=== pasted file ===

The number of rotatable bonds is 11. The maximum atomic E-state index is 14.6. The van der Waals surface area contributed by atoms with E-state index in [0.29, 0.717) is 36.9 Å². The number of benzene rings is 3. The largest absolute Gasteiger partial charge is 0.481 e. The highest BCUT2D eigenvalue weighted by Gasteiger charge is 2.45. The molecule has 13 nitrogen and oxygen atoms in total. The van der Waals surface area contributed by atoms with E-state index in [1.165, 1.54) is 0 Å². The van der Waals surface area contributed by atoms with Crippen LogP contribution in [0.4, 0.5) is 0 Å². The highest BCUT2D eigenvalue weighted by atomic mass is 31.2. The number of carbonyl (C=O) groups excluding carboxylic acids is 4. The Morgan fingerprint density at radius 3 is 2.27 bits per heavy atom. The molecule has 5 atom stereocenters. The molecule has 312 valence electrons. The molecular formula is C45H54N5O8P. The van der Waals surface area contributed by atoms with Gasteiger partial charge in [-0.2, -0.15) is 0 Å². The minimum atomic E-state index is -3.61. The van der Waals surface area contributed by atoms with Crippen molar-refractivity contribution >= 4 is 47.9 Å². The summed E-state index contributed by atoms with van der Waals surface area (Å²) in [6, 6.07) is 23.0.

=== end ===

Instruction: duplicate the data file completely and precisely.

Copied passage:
The number of rotatable bonds is 11. The maximum atomic E-state index is 14.6. The van der Waals surface area contributed by atoms with E-state index in [0.29, 0.717) is 36.9 Å². The number of benzene rings is 3. The largest absolute Gasteiger partial charge is 0.481 e. The highest BCUT2D eigenvalue weighted by Gasteiger charge is 2.45. The molecule has 13 nitrogen and oxygen atoms in total. The van der Waals surface area contributed by atoms with E-state index in [1.165, 1.54) is 0 Å². The van der Waals surface area contributed by atoms with Crippen LogP contribution in [0.4, 0.5) is 0 Å². The highest BCUT2D eigenvalue weighted by atomic mass is 31.2. The number of carbonyl (C=O) groups excluding carboxylic acids is 4. The Morgan fingerprint density at radius 3 is 2.27 bits per heavy atom. The molecule has 5 atom stereocenters. The molecule has 312 valence electrons. The molecular formula is C45H54N5O8P. The van der Waals surface area contributed by atoms with Gasteiger partial charge in [-0.2, -0.15) is 0 Å². The minimum atomic E-state index is -3.61. The van der Waals surface area contributed by atoms with Crippen molar-refractivity contribution >= 4 is 47.9 Å². The summed E-state index contributed by atoms with van der Waals surface area (Å²) in [6, 6.07) is 23.0.